U.S. Rep. Blaine Luetkemeyer doesn't think the United States should get involved in Syria, but also thinks letting the Russians propose an international solution hurts America's long-term worldwide influence.
Luetkemeyer, R-St. Elizabeth, made those comments during a half-hour visit Monday with a Jefferson City Rotary club.
Other topics during his speech and a question-and-answer session included the nation's budget, farm bill, food stamps and complaints about Congress and President Barack Obama.
Luetkemeyer is in his third term in Congress.
He said he waited until hearing the classified briefing about Syria and its use of chemical weapons on civilians, before making a final decision on supporting or opposing U.S. military involvement there.
But, he told the Rotary members, he had a pretty good idea even before that briefing, and the briefing didn't add much information.
"I didn't see an imminent threat that was posed (to the U.S.) by the Syrians, with their chemical weapons, since they're fighting among themselves at this point," he explained. "And I didn't see a way to get out of the mess, once we got in it.
"I didn't see a plan by the president."
Luetkemeyer said the Obama administration has done little to keep good relations with long-time U.S. allies in the region - and what the president has done has hurt U.S. interests.
"Unfortunately, my view is, if the credibility (of the United States) was there, Syria wouldn't have done what they did" when they turned chemical weapons on their own people, Luetkemeyer said. "Our credibility already is zero around the world. I think the only way we're going to get it back is if we had a different president."
Among Obama's failures is not working more with Israel on the Middle East issues, Luetkemeyer said, or working with Congressional leaders.
"You know, the previous president had a weekly meeting with both parties' leadership," Luetkemeyer noted. "When you have a crisis like this, there's no trust, there's no relationship, there's nothing there on which to form a basis on which to make a good judgment."
Letting Russia be the broker for the Syria situation may have avoided a U.S. invasion, the congressman said, "but we have now just raised the stakes, I believe, to make (the world) a much-less-safe place."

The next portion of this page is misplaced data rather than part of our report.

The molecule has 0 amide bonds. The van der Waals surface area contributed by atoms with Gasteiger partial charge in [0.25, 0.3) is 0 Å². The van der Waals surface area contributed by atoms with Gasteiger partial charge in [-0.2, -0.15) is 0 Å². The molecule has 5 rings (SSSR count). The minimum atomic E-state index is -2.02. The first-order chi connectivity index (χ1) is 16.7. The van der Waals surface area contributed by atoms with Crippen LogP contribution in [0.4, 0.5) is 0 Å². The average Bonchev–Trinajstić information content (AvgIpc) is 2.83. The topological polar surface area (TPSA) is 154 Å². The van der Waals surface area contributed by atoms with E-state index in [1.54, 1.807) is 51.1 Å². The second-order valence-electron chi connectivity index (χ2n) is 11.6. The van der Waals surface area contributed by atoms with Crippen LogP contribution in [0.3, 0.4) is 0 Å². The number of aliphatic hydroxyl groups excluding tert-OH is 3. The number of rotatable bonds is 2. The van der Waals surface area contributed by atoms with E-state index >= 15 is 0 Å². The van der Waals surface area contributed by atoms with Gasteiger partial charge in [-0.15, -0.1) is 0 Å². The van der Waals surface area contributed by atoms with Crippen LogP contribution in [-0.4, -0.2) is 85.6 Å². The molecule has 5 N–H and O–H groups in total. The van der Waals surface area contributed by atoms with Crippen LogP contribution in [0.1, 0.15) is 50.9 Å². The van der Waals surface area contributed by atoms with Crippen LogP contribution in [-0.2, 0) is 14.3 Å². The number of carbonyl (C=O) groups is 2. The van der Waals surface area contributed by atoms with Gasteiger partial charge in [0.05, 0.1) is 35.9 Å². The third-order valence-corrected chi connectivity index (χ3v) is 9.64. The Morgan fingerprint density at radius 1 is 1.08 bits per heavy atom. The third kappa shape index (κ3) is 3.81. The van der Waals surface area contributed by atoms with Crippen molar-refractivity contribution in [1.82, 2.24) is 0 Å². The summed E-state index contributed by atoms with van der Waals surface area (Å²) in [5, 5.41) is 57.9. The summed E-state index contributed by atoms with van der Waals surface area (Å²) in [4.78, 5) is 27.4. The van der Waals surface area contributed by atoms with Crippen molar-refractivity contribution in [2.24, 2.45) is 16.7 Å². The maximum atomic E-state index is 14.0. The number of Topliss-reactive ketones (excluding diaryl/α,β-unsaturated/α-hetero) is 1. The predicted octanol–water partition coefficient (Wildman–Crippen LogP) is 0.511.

Congress has its own problems with the president, Luetkemeyer said, including no final budget for the business year beginning Oct. 1 and no agreement on how to fund a continuing resolution until there is a budget plan.
But there also are disputes between the House and Senate.
"(The House) passed a budget back in March that cut taxes and cut spending," Luetkemeyer reported. "But (the Senate) budget has a trillion-dollars worth of tax increases and they have more spending.
"As a result, our budgets are so far apart there's not enough ground to even go to conference with (and) right now, there's not a consensus on anything, from anybody."
A similar disagreement exists on immigration, he said, where the Senate's bill "isn't going to go anywhere ... we call it "amnesty light,'" while the House wants to "take a very step-by-step approach, starting with border security" and with an improved, streamlined visa policy.
Luetkemeyer is a member of the U.S. House Financial Services Committee, and told the two dozen people attending Monday's Rotary luncheon that efforts to rein in the government's support for home mortgages through the Fannie Mae, Freddie Mac and FHA (Federal Housing Administration) agencies still will leave a major financial hole taxpayers likely will have to fill.
"They've lost over $200 billion, and we're on the hook, as taxpayers, for $6 trillion that they've guaranteed," he explained. "If you just take a 1 percent loss, look where you're at.
"We're not out of the woods on this one, yet."